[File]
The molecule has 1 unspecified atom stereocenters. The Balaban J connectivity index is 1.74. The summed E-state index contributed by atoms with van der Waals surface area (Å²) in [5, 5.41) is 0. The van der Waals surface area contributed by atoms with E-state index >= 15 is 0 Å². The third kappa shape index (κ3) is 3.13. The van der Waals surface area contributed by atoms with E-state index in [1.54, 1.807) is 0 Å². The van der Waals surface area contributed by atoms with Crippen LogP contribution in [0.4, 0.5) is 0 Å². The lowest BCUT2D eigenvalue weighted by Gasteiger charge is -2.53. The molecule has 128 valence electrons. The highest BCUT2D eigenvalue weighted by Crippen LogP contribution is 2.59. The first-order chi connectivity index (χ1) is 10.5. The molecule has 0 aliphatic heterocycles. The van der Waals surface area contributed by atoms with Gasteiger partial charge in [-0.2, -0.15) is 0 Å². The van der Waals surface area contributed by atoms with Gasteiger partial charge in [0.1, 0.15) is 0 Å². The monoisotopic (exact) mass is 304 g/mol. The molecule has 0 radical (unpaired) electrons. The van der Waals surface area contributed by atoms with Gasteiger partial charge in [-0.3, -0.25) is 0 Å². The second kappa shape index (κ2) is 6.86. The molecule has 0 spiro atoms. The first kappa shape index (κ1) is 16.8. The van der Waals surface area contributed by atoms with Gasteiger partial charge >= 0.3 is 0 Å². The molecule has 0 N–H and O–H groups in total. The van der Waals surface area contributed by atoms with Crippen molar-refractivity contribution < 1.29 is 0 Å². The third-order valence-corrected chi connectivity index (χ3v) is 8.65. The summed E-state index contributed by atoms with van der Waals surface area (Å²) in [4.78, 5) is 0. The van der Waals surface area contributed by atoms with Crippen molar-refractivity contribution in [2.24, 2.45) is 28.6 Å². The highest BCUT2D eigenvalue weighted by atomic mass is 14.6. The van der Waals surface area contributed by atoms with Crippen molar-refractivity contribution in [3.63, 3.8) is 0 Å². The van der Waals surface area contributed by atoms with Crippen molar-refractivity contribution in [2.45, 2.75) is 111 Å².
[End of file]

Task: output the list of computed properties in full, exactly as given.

The molecule has 1 unspecified atom stereocenters. The Balaban J connectivity index is 1.74. The summed E-state index contributed by atoms with van der Waals surface area (Å²) in [5, 5.41) is 0. The van der Waals surface area contributed by atoms with E-state index >= 15 is 0 Å². The third kappa shape index (κ3) is 3.13. The van der Waals surface area contributed by atoms with E-state index in [1.54, 1.807) is 0 Å². The van der Waals surface area contributed by atoms with Crippen LogP contribution in [0.4, 0.5) is 0 Å². The lowest BCUT2D eigenvalue weighted by Gasteiger charge is -2.53. The molecule has 128 valence electrons. The highest BCUT2D eigenvalue weighted by Crippen LogP contribution is 2.59. The first-order chi connectivity index (χ1) is 10.5. The molecule has 0 aliphatic heterocycles. The van der Waals surface area contributed by atoms with Gasteiger partial charge in [-0.2, -0.15) is 0 Å². The van der Waals surface area contributed by atoms with Gasteiger partial charge in [0.1, 0.15) is 0 Å². The monoisotopic (exact) mass is 304 g/mol. The molecule has 0 radical (unpaired) electrons. The van der Waals surface area contributed by atoms with Gasteiger partial charge in [-0.3, -0.25) is 0 Å². The second kappa shape index (κ2) is 6.86. The molecule has 0 spiro atoms. The first kappa shape index (κ1) is 16.8. The van der Waals surface area contributed by atoms with Gasteiger partial charge >= 0.3 is 0 Å². The molecule has 0 N–H and O–H groups in total. The van der Waals surface area contributed by atoms with Crippen molar-refractivity contribution < 1.29 is 0 Å². The third-order valence-corrected chi connectivity index (χ3v) is 8.65. The summed E-state index contributed by atoms with van der Waals surface area (Å²) in [4.78, 5) is 0. The van der Waals surface area contributed by atoms with Crippen molar-refractivity contribution in [2.24, 2.45) is 28.6 Å². The highest BCUT2D eigenvalue weighted by atomic mass is 14.6. The van der Waals surface area contributed by atoms with Crippen molar-refractivity contribution in [3.63, 3.8) is 0 Å². The van der Waals surface area contributed by atoms with Crippen molar-refractivity contribution in [2.45, 2.75) is 111 Å².